Just a quick somewhat brief follow up to yesterday’s post on women in open source.
I got lots of great feedback and comments for which I’m grateful and wanted to say one or two things.
First, I recognize the title to the post, particularly the “Canary in a Coal Mine” was far from perfect. The exclusion of women from Open Source is not – as some might read the title – an existential threat to open source. OS communities will not collapse or fail if more women are not included (the broader IT industry seems to continue, for better for worse despite a poor male to female ratio). The point is that growth will, however, be limited. Moreover the success of OS communities – defined in terms of an active and engaged community, one whose members treat each other well and where differences and disagreements are resolved respectfully and effectively – might also be limited.
Actually I’d go further – Richard Florida found a positive correlation between gay household and regional (especially tech) economic development among cities. This quote is from one of his academic papers on the subject:
Florida and Gates (2001) found a positive association between concentrations of gay households and regional development. This tolerance or open culture premium acts on the demand side by reducing barriers to entry for human capital; increasing the efficiencies of human capital externalities and knowledge spillovers; promoting self-expression and new idea generation; and facilitating entrepreneurial mobilization of resources, thus acting on regional income and real estate prices.
The same hypothesis could could hold true for open source communities with regard to women. Gay men in America and women in tech are both (sadly still) marginalized groups. As such, women are the canary in the coal mine in that the more women you find in an open source community – the more likely that community is tolerant and open to new ideas and self-expression. In short, the number of women participants is probably a pretty one good metric of the community’s health.
Second, I think the stats around the post are quite interesting. So far:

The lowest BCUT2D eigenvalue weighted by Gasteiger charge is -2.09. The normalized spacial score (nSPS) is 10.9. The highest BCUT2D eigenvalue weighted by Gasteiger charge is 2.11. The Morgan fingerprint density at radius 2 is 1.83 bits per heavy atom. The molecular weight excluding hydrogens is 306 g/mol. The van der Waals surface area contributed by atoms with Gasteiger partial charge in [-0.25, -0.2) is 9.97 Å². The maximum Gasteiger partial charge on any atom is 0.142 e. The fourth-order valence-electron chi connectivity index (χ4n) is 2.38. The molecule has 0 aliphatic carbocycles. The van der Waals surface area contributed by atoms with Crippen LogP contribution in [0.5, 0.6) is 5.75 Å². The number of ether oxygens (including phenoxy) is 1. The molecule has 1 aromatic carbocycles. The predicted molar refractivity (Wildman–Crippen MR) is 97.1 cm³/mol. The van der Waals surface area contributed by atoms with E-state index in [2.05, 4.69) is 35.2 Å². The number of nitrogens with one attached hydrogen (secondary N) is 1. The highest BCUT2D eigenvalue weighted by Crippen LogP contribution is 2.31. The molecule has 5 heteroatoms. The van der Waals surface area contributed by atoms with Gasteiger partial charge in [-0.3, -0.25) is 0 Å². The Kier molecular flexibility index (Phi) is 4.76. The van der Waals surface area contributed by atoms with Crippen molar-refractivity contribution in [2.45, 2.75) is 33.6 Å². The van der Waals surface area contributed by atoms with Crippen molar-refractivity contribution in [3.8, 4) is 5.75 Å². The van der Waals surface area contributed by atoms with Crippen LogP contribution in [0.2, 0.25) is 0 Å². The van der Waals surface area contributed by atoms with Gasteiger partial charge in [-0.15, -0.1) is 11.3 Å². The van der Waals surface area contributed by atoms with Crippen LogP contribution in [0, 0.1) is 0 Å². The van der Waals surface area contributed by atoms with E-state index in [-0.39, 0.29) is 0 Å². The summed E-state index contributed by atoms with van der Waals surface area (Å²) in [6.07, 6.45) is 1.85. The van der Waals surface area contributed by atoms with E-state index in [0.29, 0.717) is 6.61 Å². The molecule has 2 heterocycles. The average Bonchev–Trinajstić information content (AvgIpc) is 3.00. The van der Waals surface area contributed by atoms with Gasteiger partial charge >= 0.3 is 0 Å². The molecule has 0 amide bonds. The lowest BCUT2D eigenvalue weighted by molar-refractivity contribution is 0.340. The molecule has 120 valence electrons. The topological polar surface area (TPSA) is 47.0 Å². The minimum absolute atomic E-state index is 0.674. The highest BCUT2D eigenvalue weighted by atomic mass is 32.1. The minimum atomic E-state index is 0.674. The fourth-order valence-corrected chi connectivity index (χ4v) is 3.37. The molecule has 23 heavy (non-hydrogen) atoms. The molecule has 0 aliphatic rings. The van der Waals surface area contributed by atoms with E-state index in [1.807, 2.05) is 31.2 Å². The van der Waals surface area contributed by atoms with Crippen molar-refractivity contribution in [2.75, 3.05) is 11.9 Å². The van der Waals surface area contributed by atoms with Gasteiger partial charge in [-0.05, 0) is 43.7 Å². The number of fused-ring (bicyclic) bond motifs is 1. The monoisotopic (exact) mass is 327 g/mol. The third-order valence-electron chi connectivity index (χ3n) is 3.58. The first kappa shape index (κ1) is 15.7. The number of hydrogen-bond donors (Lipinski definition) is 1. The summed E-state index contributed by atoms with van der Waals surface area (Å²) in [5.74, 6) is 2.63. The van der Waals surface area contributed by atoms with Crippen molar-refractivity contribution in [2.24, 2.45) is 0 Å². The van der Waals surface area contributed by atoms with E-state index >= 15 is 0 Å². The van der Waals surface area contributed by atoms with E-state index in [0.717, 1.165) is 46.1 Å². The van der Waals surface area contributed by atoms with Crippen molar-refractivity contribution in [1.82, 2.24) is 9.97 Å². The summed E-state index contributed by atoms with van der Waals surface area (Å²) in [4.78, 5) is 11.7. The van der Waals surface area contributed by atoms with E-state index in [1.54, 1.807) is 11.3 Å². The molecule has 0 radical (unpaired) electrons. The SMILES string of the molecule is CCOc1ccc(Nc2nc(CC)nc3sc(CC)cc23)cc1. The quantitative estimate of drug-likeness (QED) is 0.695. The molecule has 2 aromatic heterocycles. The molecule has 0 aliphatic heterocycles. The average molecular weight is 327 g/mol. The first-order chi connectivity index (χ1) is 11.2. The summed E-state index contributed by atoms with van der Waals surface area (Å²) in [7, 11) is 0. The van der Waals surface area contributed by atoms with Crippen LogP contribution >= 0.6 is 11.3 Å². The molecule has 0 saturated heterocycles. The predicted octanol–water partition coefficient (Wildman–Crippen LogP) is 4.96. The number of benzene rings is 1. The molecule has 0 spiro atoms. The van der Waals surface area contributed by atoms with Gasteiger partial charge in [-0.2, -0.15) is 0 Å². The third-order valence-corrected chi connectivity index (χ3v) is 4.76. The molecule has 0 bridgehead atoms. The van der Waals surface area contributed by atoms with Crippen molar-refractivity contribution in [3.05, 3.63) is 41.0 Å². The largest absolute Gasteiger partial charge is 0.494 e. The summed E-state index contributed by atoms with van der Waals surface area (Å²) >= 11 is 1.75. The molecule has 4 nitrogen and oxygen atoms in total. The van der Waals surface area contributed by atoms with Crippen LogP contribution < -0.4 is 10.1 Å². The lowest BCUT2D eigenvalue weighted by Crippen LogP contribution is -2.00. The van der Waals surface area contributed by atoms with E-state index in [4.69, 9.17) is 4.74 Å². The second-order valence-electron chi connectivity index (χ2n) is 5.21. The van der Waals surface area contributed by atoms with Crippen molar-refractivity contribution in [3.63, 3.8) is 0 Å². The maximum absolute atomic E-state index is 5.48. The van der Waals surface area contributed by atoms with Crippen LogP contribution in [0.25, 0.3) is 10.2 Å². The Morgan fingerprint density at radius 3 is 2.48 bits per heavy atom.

Page hits: 600+
Feedburner “reach:” 2379
Tweets: 7 from women, 1 from an aggregator
Comments: 10 comments from 7 people (not including mine). All from women
2 emails: both from men
In short, no men participated publicly the the post. My inclination is not to believe that men in open source don’t see this as an issue (I’m sure some don’t, but I know many do), but I do suspect that many don’t feel like it is safe to talk about. That’s a problem in of itself. (Alternatively, and I accept this as a very real possibility, but my blog may not be popular enough to gain attention – or that people haven’t had a ton of time to respond).
As the author it is important to me that nothing in yesterday’s post lead open source participants to believe (or feel accused of) deliberately excluding women. However, I know that reading it, that accusation can feel like it is (implicitly) there anyway. A key to success in communicating around difficult subjects is to separate impact from intent. Open source communities, and the men who participate within them may not be trying to exclude women or other groups (intent). But that doesn’t mean women aren’t being or shouldn’t feel, excluded (impact). The key is for a community to acknowledge and accept that it can be having an impact without that intent – and the solution is to get really intentional about the skills, tools and culture of the community to change the impact.
It was important to me that yesterday’s post resonate with the women who read it AND that men involved in open source read the post without feeling accused of being sexist or part of a sexist community. The goal is to generate discussion on how we can change the impact since, given most of the people I know in OS, the intent is already there.